It was Peter the Great who, despite the difficulties involved, began a full-scale invasion of the Caucasus. In 1720, he, too, organized the Cossacks in the region and used them as a base for the Russian Empire's advance into the Caucasus, establishing five stanissas.

Stanytsas, translated as "Cossack villages" in Russian-Japanese dictionaries and other sources, were comprehensive organizations that brought together a number of scattered Cossack settlements, the largest of which had a population of several tens of thousands. As a result, in 1722 they succeeded in occupying the entire coast of Dagestan, which bordered Chechnya to the east.

However, after the death of Peter the Great, Russia's offensive weakened, and Dagestan was once again recaptured by Persia. Thus, the endless war between the Russian Empire, its ethnic minorities, and the great powers behind them continued in the Caucasus.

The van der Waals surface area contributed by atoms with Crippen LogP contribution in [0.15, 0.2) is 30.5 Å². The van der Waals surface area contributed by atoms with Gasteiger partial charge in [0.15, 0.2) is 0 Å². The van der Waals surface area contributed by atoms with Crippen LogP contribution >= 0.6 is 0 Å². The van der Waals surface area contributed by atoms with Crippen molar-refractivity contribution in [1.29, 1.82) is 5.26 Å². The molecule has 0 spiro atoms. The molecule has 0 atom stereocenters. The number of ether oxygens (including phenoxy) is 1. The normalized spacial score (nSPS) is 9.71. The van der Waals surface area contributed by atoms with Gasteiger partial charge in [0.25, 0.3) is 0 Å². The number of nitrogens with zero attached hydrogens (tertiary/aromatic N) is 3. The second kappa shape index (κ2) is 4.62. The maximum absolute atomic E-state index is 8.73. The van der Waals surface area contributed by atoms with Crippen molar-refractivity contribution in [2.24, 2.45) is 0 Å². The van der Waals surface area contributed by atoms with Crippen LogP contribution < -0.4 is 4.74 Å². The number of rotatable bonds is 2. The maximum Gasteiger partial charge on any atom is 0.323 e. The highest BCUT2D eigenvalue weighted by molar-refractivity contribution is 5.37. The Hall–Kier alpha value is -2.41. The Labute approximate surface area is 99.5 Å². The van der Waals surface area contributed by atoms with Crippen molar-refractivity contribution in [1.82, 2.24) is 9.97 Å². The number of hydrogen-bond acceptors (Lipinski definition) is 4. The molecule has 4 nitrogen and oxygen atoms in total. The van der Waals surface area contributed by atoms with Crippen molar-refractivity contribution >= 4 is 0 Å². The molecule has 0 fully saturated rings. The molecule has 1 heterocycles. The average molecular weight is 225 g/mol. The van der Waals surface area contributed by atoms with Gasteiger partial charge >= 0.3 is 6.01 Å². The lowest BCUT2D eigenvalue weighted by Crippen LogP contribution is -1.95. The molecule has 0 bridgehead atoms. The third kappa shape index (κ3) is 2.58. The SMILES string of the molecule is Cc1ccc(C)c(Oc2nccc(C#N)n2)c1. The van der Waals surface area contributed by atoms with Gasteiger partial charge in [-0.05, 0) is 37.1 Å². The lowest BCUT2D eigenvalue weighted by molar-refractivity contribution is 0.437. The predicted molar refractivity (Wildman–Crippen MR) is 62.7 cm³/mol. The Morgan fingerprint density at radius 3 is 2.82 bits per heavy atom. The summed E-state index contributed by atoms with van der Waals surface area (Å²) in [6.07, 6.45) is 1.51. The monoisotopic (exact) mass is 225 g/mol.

The Russians then stepped up their offensive again and succeeded in annexing Georgia in 1801-10 and Azerbaijan in 2003-13. Many ethnic minorities in the Caucasus also returned to Russia or compromised in order to survive.
*some line breaks.

Daisan Bunmeisha, Tolstoy, by Takashi Fujinuma, p.146

The full-scale war between the Kafkers and the Russian Empire began with Peter the Great in 1720.

Peter the Great promoted the westernization of the Russian Empire and built St. Petersburg from scratch.

He had his sights set only on the Western countries, but he was also shrewdly aiming to expand his territory in the East.

Chechen problem